Preserving Britain’s remarkable signalling heritage

IMG_9044Finding new uses for redundant Signal boxes is often no easy matter. While some do find a new lease of life – cafes at York and Totnes being good examples – many other fine structures are simply boarded up and left unloved, where the years inevitably take their toll, or they eventually succumb to fire damage.

Happily that was not the case with the 1913-vintage Exeter West box, a fine wooden structure, with a 131-lever frame (only installed in 1959), that was made redundant by re-signalling in 1985.

It was painstakingly re-built at the Crewe Heritage Centre, after failing to find a home on the Severn Valley Railway, at Bristol Temple Meads and then at Swindon’s new STEAM museum, and was ceremonially re-opened almost exactly 25 years ago, on May Day 1993.

Credit for its remarkable survival and re-commissioning goes to a team led by Peter Jordan, a one-time volunteer in the Severn Valley Railway’s signalling and telegraph (S&T) department, who formed a group in 1982 with the objective of preserving a large and busy GWR box.

IMG_9035Exeter West made an ideal candidate for relocation and preservation because it is an all-wooden structure so, once the working equipment had been carefully removed, the structure could be disassembled, like a rather large garden shed.

It was formerly located south of Exeter St. David’s station in the fork made by the GWR main line to Cornwall passing in front of the box and the Southern route to Salisbury and London Waterloo curving away behind the box on its steep ascent to Exeter Central.

It was built entirely of timber because its proximity to the River Exe meant flooding was a recurrent problem and would have made building a masonry structure at this location rather difficult.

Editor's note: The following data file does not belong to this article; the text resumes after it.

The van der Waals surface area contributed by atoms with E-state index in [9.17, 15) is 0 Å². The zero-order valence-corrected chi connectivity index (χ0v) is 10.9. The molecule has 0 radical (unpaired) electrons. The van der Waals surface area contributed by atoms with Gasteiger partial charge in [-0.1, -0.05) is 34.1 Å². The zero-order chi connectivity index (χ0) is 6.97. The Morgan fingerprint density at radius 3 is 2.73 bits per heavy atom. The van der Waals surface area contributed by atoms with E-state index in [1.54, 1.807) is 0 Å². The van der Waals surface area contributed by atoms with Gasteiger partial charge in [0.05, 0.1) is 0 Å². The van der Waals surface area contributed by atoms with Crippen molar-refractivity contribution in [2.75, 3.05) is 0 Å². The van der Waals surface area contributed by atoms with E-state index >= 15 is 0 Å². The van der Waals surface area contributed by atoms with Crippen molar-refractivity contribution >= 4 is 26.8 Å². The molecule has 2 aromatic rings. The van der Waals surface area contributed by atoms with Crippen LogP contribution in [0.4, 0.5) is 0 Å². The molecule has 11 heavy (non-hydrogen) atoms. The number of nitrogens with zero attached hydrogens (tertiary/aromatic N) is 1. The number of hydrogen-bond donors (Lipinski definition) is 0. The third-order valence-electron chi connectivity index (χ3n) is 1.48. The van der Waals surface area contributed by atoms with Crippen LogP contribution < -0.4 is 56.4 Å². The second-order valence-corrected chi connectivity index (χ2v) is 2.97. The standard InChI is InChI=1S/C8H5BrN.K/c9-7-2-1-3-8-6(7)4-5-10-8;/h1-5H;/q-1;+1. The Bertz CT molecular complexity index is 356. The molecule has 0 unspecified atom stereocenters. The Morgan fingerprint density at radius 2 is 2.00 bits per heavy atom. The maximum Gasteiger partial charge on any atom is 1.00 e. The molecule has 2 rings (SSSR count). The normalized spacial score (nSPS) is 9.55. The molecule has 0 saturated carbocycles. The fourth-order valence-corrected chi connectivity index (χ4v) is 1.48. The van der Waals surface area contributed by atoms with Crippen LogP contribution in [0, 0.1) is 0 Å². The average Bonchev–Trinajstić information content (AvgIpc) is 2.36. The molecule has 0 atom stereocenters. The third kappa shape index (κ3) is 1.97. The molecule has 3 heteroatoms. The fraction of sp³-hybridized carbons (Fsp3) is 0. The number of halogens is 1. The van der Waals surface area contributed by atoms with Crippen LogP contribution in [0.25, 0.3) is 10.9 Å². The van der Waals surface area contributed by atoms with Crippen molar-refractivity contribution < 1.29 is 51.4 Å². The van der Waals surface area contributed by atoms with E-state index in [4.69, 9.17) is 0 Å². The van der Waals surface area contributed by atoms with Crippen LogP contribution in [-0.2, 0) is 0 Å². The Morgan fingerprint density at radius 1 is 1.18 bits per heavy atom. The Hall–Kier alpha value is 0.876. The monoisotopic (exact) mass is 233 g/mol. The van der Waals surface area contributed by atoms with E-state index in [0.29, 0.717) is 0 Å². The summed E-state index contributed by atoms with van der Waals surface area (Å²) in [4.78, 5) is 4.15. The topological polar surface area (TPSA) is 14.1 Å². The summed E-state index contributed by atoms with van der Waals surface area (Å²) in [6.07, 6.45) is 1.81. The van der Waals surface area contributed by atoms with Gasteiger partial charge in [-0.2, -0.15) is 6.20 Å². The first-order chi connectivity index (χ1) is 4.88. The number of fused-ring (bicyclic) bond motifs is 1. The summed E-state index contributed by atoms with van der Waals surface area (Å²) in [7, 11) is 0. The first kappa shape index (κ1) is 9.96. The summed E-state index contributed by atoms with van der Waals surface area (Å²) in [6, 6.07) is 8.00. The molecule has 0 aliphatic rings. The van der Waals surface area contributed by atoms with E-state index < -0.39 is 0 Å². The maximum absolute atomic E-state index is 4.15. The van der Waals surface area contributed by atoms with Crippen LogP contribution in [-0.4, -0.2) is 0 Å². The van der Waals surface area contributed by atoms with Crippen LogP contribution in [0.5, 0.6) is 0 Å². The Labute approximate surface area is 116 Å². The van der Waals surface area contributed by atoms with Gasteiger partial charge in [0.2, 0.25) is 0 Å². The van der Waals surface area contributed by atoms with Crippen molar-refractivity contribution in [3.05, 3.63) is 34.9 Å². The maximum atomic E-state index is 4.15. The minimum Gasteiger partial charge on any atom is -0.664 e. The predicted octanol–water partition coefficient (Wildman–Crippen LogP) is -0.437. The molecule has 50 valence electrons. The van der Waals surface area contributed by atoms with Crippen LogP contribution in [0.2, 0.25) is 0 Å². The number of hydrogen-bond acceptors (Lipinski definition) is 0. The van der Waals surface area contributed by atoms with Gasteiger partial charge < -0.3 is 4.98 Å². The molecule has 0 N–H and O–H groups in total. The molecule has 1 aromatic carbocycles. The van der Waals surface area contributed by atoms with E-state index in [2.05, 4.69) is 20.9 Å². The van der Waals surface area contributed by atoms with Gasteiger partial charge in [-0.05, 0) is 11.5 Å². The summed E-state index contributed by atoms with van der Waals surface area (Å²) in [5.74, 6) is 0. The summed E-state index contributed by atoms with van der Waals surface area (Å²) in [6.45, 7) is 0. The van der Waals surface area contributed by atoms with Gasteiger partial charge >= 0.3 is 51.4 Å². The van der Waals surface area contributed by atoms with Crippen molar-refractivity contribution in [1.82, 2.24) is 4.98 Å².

IMG_9039Jordan (pictured) and his group agreed a price for the box of just £1,150 (+VAT) and, after occupying the box on the night of its closure (3 May 1985) to secure its equipment from theft, it was then taken down, removed to Bristol then, when rebuilding there proved a no-go, to the new museum being established on the site of the former Swindon Works.

But recession in the late 1980s meant developer Tarmac was unwilling to see re-built it on that site and it was moved once again, this time to its final home in Crewe. Here its new life even saw it used for the training of signallers on Absolute Block working, at a time when the former Railtrack had a training facility nearby.

Today its lever frame is fully synchronised with the instruments above it to allow Jordan and his team of signallers to re-create exactly the workings of the box on a busy summer Saturday (23 July) in 1960, as well as other simulations of a weekday and a summer Sunday in 1960.

Signalling interest at Crewe is not limited to the magnificent Exeter West box. At the southern end of the heritage centre site, Crewe North Junction Box remains exactly as it too looked in 1985, the year it closed as part of the remodelling of Crewe station.

IMG_9048Here again, another team of dedicated and highly experienced volunteers will let you “play trains” and signal services from the Chester, Preston and Manchester lines into the station, using its two banks of miniature levers.

Crewe Heritage Centre is a brisk 15 minute walk from Crewe railway station and is open at weekends and Bank Holidays from April until the end of September – more details at http://www.creweheritagecentre.org . For more background on Exeter West Signal Box, go to http://www.exeterwest.org.uk

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